During every walk, I noticed changes in things previously observed. The omnipresent gurgle of runoff streams from melting snow flowing into culverts under the road; collapsing barns and weathered paddock fences, suggesting horses had lived there long ago; the numerous stone walls lining the roads and running off into the woods, often for miles and miles. There were once over a quarter-million miles of stone walls in New England.

This part of Antrim had been farm country: a few large farms raising cash crops and cattle, and dozens, if not hundreds, of subsistence farms, where families lived on what they could raise and bartered what they could to supplement their food, shelter, and clothing. Today’s woods are largely second-growth: photographs from the last half of the 19th century show relatively few trees. The woods then had been largely cleared for farmland. The stone walls divided the plots, some very small, worked for the small farmers’ survival or separating a farmer’s cattle from his crops.

Then it ended. Some local historians date the change to as early as the 1830s, when Antrim’s mills first appeared along the Great Brook and the North Branch River. Others hold it began at the turn of the 20th century. I speculate the transition began with the Civil War, when dozens of Antrim’s sons marched off to preserve the Union. For many, used to their parents’ bartering produce for goods, the war may have provided their first exposure to the cash economy. They mingled and talked with soldiers from other towns and states. They saw other towns and states.

To risk anachronism, a World War I hit song asked, “How ya gonna keep 'em down on the farm after they've seen Paree’.” Many soldiers may have come home only to say goodbye and leave for the city. A 12-hour a day job in the mills, six days a week, was easier than the endless, year-round, 18-hour day labor of farming. Without heirs to the land, the farms were gradually abandoned, first to pasture, then to woods. The land returned to nature. Only the stone walls remained.

I went walking late one afternoon, toward dusk. As I approached the intersection of Clinton and Old Pound Rds., an animal cautiously emerged from the underbrush to the south: low to the ground, too large to be a cat, with orange red fur and a long bushy tail. He noticed me and accelerated across the road and into the woods, heading north up Meetinghouse Hill. Later, I checked. I’d seen my first fox.

I turned to go home. Twilight. It was now dark between the trees. About halfway home, I passed the house where lives Tempi, a golden retriever mix who loves to bark at me while wagging her tail.  She was inside. Some rabbits hopped about the property: small, fuzzy, cute cottontails, the kind one’s tempted to call bunnies and leave it at that. They moved just fast enough to avoid me if I was a predator. From the road, there’s a clear view west, past the house across a valley.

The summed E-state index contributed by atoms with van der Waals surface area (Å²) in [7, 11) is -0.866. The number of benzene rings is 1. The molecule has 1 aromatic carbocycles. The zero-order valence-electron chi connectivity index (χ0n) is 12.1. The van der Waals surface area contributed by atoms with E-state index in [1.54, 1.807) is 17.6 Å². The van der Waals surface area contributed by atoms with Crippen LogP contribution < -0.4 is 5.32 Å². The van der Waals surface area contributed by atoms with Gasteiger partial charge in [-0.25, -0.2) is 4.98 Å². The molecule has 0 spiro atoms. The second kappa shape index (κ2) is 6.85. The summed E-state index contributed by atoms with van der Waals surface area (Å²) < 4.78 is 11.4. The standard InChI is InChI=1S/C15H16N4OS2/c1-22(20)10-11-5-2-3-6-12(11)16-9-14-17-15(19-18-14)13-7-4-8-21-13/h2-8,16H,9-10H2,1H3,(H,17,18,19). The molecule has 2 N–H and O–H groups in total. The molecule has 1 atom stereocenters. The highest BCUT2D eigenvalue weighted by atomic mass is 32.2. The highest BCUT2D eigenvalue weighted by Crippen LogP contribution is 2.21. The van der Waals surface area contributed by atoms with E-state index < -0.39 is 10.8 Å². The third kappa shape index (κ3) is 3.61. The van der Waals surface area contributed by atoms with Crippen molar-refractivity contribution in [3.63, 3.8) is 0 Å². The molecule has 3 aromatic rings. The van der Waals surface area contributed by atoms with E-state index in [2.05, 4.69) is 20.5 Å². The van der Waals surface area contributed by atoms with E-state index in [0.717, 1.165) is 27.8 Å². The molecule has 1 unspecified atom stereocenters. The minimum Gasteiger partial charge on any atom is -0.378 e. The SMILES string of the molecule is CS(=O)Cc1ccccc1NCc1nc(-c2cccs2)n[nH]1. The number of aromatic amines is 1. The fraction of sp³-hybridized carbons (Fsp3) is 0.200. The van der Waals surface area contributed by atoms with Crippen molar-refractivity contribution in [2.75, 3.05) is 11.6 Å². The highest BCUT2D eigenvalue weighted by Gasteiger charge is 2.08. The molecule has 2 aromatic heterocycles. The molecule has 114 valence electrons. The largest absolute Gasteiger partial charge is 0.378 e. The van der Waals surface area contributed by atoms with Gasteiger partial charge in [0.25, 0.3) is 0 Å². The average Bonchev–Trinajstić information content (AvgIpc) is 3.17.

Against the blood-red sunset stood wind turbines, their blades slowly revolving, towering some 480 feet over Tuttle Mountain. Some neighbors dislike them; others see them as an essential step in New Hampshire’s transformation to renewable energy. My response is aesthetic: they’re majestic.

I recalled something read in college. Nearly a century ago, the poet Stephen Spender was inspired by the sight of electric transmission towers and lines striding across the English rural countryside to compose “The Pylons:”

But far above and far as sight endures
Like whips of anger
With lightning's danger
There runs the quick perspective of the future.

I walked on. The woods are nearly uninterrupted on both sides of Clinton Rd., past my nearest neighbor a quarter-mile from my house. Suddenly, about 50 feet to the west, something large crashed through the underbrush, heading away from me. Clearly, not a deer, coyote, or fox: they move silently. It certainly wasn’t human: a person hitting trees as hard as this creature would have screamed a succession of expletives as they ran. Perhaps the black bear who had feasted on my bird food was lumbering through the woods. Black bears try hard to avoid humans, except when humans make edible things available, whether garbage or birdseed. Even then, they rarely attack us. They’re completely unlike the grizzly bears in the Rockies, so large that they view humans as just another item on the menu.

Then I saw the lights of my house through the trees. The frogs in our pond were croaking loudly in search of love. I turned into the driveway.

In late April, the Governor of Vermont reclassified riding stables as essential businesses. My instructor teaches at a large stable in Guilford, Vermont as well as her own stable in New Hampshire. She invited me to take lessons there. It was only about 65 minutes away. I accepted the invitation. As Winston Churchill wrote, “No hour of life is lost that is spent in the saddle.”